STORM TRACK: May 31, 1986 (Volume 9 Issue 4)

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By Tim Marshall

What a day for south Texas! A broken line of severe thunderstorms developed ahead of a fast moving cold front on the afternoon of February 6, 1986. Storms raced northeastward at 40 mph. One storm near Tomball, Texas will go down in history as a "mega- supercell" producing four tornadoes, dozens of microbursts, and an 8 mile wide, 100 mile long swath of golfball-size hail.

The editor spent three days mapping the damage scene. Tornadoes ranged between F-1 and F-3 in damage intensity. The worst damage was from a mile and a half wide microburst which struck Hooks Airport. This was the largest private airport in the country before the storm. Near Rt. 149, eyewitnesses at the Treeline Golf Course reported tennis ball-size hail. The 18 hole course immediately became about a 1000 hole course. Golf greens were dented to the point where accurate putting became impossible. (Par 4 quickly became Par 72.)

Hail sizes and direction of fall were obtained from eyewitnesses and impact marks on fences and trees. Within two miles of tornado, hail whipped by 60 mph mesocyclone winds broke windows, dented mailboxes, damaged vehicles and roofs. One women told me she arrived home during the height of the storm. Hail pummeled her car; the sound was quite deafening. She decided to run to the front door, only a few feet away. She received three swollen areas an her head when hit by large hail. Gouge marks on fences nearby measured over 2 inches in diameter.

The local power company mentioned that a series of power poles were downed north of Katy. My investigation revealed that this was a 500 ft. wide, 8 mile long tornado path. Only two buildings were in the tornado path. Damaged brick and metal buildings at the Tiffany Marble Company and Westile Brick Company was F-2 intensity. The tornado traversed several miles of open rice fields before dissipating.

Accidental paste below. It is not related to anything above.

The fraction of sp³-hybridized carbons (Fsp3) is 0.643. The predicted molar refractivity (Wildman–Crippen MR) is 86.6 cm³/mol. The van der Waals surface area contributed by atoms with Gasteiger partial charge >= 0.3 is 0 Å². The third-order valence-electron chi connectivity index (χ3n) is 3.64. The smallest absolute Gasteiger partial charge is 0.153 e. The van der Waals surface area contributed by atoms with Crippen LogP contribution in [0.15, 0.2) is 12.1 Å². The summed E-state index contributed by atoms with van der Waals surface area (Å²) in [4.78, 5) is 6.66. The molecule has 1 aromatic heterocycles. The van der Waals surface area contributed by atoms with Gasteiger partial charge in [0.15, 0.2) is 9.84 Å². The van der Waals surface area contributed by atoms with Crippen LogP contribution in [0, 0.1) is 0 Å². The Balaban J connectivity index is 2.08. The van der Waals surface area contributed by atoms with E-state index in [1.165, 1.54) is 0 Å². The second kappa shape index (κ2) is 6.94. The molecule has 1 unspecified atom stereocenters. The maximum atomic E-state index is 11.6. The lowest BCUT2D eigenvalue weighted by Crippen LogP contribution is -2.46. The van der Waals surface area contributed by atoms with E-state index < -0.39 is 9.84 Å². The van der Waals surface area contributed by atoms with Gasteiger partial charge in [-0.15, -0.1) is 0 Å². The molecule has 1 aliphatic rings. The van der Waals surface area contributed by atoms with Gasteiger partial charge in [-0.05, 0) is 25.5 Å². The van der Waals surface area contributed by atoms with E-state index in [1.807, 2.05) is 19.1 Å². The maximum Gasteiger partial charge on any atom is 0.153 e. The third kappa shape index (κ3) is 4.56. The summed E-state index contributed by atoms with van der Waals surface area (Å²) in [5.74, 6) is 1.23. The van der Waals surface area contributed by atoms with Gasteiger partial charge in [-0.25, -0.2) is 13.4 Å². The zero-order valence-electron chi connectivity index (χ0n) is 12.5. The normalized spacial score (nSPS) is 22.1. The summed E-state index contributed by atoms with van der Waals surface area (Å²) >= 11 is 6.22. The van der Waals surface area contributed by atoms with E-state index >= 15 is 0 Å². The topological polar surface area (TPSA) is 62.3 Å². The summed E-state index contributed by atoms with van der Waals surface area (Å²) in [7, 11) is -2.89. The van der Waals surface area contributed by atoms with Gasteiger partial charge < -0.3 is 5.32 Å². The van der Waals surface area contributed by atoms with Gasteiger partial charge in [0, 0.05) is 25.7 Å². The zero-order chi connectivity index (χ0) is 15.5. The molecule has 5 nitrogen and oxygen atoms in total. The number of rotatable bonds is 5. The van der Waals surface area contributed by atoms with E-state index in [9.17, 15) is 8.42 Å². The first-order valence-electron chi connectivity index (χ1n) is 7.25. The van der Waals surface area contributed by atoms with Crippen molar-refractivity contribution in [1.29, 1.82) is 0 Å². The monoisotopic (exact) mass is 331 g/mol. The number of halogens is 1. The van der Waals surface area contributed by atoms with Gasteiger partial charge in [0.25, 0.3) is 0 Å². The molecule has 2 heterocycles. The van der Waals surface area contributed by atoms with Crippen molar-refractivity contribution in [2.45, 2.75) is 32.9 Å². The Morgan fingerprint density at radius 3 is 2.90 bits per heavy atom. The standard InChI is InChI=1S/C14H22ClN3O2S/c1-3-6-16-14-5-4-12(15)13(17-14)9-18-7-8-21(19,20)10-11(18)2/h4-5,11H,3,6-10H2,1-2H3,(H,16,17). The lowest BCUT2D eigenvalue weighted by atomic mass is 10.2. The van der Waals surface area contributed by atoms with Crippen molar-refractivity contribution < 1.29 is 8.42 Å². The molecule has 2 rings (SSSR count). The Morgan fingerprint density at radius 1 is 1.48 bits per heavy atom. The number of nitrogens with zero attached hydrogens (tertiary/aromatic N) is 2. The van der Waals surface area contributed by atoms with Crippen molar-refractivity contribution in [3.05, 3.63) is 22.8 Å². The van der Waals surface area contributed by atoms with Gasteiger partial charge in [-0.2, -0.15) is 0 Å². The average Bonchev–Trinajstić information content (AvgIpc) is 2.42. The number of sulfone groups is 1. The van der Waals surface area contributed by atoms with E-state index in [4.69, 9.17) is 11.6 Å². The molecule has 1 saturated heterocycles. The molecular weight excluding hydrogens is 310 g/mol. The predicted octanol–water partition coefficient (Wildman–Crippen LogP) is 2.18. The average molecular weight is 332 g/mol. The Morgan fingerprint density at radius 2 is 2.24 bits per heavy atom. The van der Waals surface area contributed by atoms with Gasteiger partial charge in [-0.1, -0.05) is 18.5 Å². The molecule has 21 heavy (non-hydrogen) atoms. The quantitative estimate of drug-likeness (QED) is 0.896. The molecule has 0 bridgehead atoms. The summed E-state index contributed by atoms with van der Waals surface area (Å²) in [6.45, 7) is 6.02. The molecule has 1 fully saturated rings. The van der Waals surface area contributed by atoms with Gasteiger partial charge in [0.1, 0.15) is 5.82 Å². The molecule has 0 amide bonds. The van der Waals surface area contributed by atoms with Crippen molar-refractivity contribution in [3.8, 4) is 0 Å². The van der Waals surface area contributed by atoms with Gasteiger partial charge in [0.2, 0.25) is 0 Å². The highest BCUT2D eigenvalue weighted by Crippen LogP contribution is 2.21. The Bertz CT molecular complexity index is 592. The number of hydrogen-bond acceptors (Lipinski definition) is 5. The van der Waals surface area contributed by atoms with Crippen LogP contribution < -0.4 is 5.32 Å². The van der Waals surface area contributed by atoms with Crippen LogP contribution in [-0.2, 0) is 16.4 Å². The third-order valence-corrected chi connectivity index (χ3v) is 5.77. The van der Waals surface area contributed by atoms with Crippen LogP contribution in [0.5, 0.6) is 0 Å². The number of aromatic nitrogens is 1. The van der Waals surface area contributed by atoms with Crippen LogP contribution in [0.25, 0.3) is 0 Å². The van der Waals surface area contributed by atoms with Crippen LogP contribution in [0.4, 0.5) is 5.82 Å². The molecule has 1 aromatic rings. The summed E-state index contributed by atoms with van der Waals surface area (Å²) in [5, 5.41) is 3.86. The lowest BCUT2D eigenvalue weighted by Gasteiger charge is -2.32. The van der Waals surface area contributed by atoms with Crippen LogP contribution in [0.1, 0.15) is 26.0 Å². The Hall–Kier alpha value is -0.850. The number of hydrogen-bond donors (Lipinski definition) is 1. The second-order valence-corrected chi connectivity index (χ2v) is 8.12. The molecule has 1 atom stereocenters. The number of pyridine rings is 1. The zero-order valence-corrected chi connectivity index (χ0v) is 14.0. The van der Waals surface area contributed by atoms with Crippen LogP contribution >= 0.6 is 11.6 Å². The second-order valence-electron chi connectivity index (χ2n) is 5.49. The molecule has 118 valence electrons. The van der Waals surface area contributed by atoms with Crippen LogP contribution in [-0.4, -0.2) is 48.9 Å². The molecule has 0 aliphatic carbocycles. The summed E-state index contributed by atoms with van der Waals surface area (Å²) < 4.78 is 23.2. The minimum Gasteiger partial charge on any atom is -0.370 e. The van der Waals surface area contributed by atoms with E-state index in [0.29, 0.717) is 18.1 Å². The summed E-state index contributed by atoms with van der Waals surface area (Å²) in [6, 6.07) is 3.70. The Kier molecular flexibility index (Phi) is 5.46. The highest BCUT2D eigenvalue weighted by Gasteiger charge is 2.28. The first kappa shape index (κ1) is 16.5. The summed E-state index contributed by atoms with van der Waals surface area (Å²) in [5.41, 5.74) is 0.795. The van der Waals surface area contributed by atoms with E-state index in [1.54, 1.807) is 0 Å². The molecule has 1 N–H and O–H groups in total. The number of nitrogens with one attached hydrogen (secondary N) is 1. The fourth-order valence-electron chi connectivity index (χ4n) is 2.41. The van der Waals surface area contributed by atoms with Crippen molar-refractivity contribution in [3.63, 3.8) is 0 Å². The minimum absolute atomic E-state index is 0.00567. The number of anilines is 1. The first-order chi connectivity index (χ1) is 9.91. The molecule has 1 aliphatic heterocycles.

The second tornado formed north Cypress, Texas. This tornado downed numerous pine trees and traveled northeastward across Rt. 149. Damage was scattered along a 200 ft. wide, 2.5 mile long path. The most intense damage occurred along Rt. 149 where several metal buildings were demolished indicating about F-2 intensity. A local car dealership to the north of the path had every vehicle on display damaged from hail. The sign in front of the showroom read "Dimpled Darlings-Big Discounts".

The third tornado formed southwest of Hooks Airport and moved northeastward. Pine trees were snapped in a 200 foot wide path. Damage to homes was minor, with some roof shingle and decking loss. As the tornado crossed Boudreaux Road, the path became ill-defined. A nearby mobile home park was heavily damaged with more than a dozen homes destroyed. All the damage in the park was scattered northwest as a powerful microburst occurred. Adjacent to the park was Hooks Airport. The airport sustained heavy damage to hangars and aircraft. Several hundred small aircraft were flipped over or became airborne. A larger DC-3 coasted into a nearby lake. Damage patterns diverged across the airport indicating a powerful microburst, and not a tornado as the media mentioned, caused the damage. Estimated wind speeds from the damage was about 110 mph which fit nicely between the takeoff speeds of the small aircraft which became airborne and larger aircraft which only moved. An eyewitness at the airport reported seeing a wall of precipitation hit just as the wind picked up.

About a mile north of the airport, damage was observed along a 200 ft wide, three mile long path. It was not clear whether this was a continuation of the previous tornado or a separate fourth tornado. Several homes along Boudreaux Road sustained minor roof damage, and a number of detached garages were flattened. Tree and other minor damage was observed all the way to the Montgomery County Line. This was quite a record storm for the Houston area.


Tomball, TX storm: What is left of Boudreaux Trailer Park.

Tomball, TX storm: One of several airplane hangars which collapsed at Hooks Airport.